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JAMA. 2014 Sep 10;312(10):1024-32. doi: 10.1001/jama.2014.9646.

Reanalyses of randomized clinical trial data.

Author information

  • 1Stanford Prevention Research Center, Department of Medicine, Stanford University, Stanford, California2Department of Clinical Epidemiology and Biostatistics, McMaster University, Hamilton, Ontario, Canada3Department of Anesthesia, McMaster University4Depa.
  • 2Department of Clinical Epidemiology and Biostatistics, McMaster University, Hamilton, Ontario, Canada5Population Genomics Program, McMaster University.
  • 3University Health Network, Toronto, Ontario, Canada.
  • 4Faculty of Health Sciences, McMaster University.
  • 5Stanford Prevention Research Center, Department of Medicine, Stanford University, Stanford, California2Department of Clinical Epidemiology and Biostatistics, McMaster University, Hamilton, Ontario, Canada.
  • 6Stanford Prevention Research Center, Department of Medicine, Stanford University, Stanford, California2Department of Clinical Epidemiology and Biostatistics, McMaster University, Hamilton, Ontario, Canada8Faculty of Health Sciences, University of Ottawa.
  • 7Stanford Prevention Research Center, Department of Medicine, Stanford University, Stanford, California9Department of Health Research and Policy, Stanford University School of Medicine10Department of Statistics, Stanford University School of Humanities and.

Abstract

IMPORTANCE:

Reanalyses of randomized clinical trial (RCT) data may help the scientific community assess the validity of reported trial results.

OBJECTIVES:

To identify published reanalyses of RCT data, to characterize methodological and other differences between the original trial and reanalysis, to evaluate the independence of authors performing the reanalyses, and to assess whether the reanalysis changed interpretations from the original article about the types or numbers of patients who should be treated.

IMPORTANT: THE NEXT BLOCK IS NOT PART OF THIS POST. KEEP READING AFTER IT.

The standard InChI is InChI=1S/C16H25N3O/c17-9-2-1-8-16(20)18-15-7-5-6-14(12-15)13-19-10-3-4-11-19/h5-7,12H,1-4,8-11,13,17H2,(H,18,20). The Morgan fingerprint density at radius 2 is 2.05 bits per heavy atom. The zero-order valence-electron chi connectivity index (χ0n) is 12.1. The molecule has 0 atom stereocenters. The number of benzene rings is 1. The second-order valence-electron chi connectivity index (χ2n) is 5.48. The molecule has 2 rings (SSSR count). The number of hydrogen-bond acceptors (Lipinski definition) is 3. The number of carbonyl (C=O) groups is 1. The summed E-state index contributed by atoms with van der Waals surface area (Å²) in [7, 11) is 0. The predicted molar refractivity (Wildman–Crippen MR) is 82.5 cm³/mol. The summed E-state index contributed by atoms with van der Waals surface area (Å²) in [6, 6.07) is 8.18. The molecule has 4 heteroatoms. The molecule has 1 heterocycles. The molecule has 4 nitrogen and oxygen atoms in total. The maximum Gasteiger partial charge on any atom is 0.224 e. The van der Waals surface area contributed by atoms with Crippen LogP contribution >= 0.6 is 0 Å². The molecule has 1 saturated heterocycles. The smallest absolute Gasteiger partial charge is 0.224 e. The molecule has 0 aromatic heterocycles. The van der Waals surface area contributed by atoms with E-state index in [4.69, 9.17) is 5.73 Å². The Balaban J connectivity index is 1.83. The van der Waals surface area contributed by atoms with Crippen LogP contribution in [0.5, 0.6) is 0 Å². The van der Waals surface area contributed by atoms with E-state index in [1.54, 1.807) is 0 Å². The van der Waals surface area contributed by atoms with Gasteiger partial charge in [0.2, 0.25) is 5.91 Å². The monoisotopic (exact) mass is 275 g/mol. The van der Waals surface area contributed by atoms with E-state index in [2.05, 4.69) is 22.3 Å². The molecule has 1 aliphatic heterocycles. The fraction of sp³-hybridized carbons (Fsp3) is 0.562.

DESIGN:

We completed an electronic search of MEDLINE from inception to March 9, 2014, to identify all published studies that completed a reanalysis of individual patient data from previously published RCTs addressing the same hypothesis as the original RCT. Four data extractors independently screened articles and extracted data.

MAIN OUTCOMES AND MEASURES:

Changes in direction and magnitude of treatment effect, statistical significance, and interpretation about the types or numbers of patients who should be treated.

RESULTS:

We identified 37 eligible reanalyses in 36 published articles, 5 of which were performed by entirely independent authors (2 based on publicly available data and 2 on data that were provided on request; data availability was unclear for 1). Reanalyses differed most commonly in statistical or analytical approaches (nā€‰=ā€‰18) and in definitions or measurements of the outcome of interest (nā€‰=ā€‰12). Four reanalyses changed the direction and 2 changed the magnitude of treatment effect, whereas 4 led to changes in statistical significance of findings. Thirteen reanalyses (35%) led to interpretations different from that of the original article, 3 (8%) showing that different patients should be treated; 1 (3%), that fewer patients should be treated; and 9 (24%), that more patients should be treated.

CONCLUSIONS AND RELEVANCE:

A small number of reanalyses of RCTs have been published to date. Only a few were conducted by entirely independent authors. Thirty-five percent of published reanalyses led to changes in findings that implied conclusions different from those of the original article about the types and number of patients who should be treated.

PMID:
25203082
[PubMed - indexed for MEDLINE]
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